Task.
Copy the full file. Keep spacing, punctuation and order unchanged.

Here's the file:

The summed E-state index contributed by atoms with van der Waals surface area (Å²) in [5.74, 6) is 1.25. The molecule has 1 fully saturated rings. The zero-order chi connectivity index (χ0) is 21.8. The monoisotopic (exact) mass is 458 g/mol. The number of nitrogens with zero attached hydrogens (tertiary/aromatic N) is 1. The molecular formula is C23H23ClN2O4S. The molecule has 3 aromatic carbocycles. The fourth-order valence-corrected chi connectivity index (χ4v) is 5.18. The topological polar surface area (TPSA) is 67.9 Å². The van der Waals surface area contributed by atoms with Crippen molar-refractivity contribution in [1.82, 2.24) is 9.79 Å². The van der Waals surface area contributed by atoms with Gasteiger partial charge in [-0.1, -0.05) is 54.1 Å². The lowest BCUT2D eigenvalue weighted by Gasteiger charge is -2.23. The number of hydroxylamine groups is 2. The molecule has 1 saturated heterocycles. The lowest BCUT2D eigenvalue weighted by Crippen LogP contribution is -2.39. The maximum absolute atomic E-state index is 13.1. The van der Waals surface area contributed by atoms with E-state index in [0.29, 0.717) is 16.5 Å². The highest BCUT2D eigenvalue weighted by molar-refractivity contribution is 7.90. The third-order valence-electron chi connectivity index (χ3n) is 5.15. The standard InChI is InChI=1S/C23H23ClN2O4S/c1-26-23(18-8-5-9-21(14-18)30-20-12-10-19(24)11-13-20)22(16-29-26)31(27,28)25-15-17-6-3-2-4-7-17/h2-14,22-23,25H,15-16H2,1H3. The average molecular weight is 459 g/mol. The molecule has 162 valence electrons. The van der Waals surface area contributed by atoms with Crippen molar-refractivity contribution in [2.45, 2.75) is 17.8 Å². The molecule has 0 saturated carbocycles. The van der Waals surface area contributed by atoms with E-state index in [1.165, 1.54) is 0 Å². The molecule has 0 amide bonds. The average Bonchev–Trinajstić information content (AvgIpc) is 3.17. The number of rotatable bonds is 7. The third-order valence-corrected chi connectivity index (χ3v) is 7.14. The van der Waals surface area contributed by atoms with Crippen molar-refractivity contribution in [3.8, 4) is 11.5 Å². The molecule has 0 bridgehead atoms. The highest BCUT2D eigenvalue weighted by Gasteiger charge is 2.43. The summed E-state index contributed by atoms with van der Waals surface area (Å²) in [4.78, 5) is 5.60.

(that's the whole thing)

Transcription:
The summed E-state index contributed by atoms with van der Waals surface area (Å²) in [5.74, 6) is 1.25. The molecule has 1 fully saturated rings. The zero-order chi connectivity index (χ0) is 21.8. The monoisotopic (exact) mass is 458 g/mol. The number of nitrogens with zero attached hydrogens (tertiary/aromatic N) is 1. The molecular formula is C23H23ClN2O4S. The molecule has 3 aromatic carbocycles. The fourth-order valence-corrected chi connectivity index (χ4v) is 5.18. The topological polar surface area (TPSA) is 67.9 Å². The van der Waals surface area contributed by atoms with Crippen molar-refractivity contribution in [1.82, 2.24) is 9.79 Å². The van der Waals surface area contributed by atoms with Gasteiger partial charge in [-0.1, -0.05) is 54.1 Å². The lowest BCUT2D eigenvalue weighted by Gasteiger charge is -2.23. The number of hydroxylamine groups is 2. The molecule has 1 saturated heterocycles. The lowest BCUT2D eigenvalue weighted by Crippen LogP contribution is -2.39. The maximum absolute atomic E-state index is 13.1. The van der Waals surface area contributed by atoms with E-state index in [0.29, 0.717) is 16.5 Å². The highest BCUT2D eigenvalue weighted by molar-refractivity contribution is 7.90. The third-order valence-electron chi connectivity index (χ3n) is 5.15. The standard InChI is InChI=1S/C23H23ClN2O4S/c1-26-23(18-8-5-9-21(14-18)30-20-12-10-19(24)11-13-20)22(16-29-26)31(27,28)25-15-17-6-3-2-4-7-17/h2-14,22-23,25H,15-16H2,1H3. The average molecular weight is 459 g/mol. The molecule has 162 valence electrons. The van der Waals surface area contributed by atoms with Crippen molar-refractivity contribution in [2.45, 2.75) is 17.8 Å². The molecule has 0 saturated carbocycles. The van der Waals surface area contributed by atoms with E-state index in [1.165, 1.54) is 0 Å². The molecule has 0 amide bonds. The average Bonchev–Trinajstić information content (AvgIpc) is 3.17. The number of rotatable bonds is 7. The third-order valence-corrected chi connectivity index (χ3v) is 7.14. The van der Waals surface area contributed by atoms with Crippen molar-refractivity contribution in [3.8, 4) is 11.5 Å². The molecule has 0 bridgehead atoms. The highest BCUT2D eigenvalue weighted by Gasteiger charge is 2.43. The summed E-state index contributed by atoms with van der Waals surface area (Å²) in [4.78, 5) is 5.60.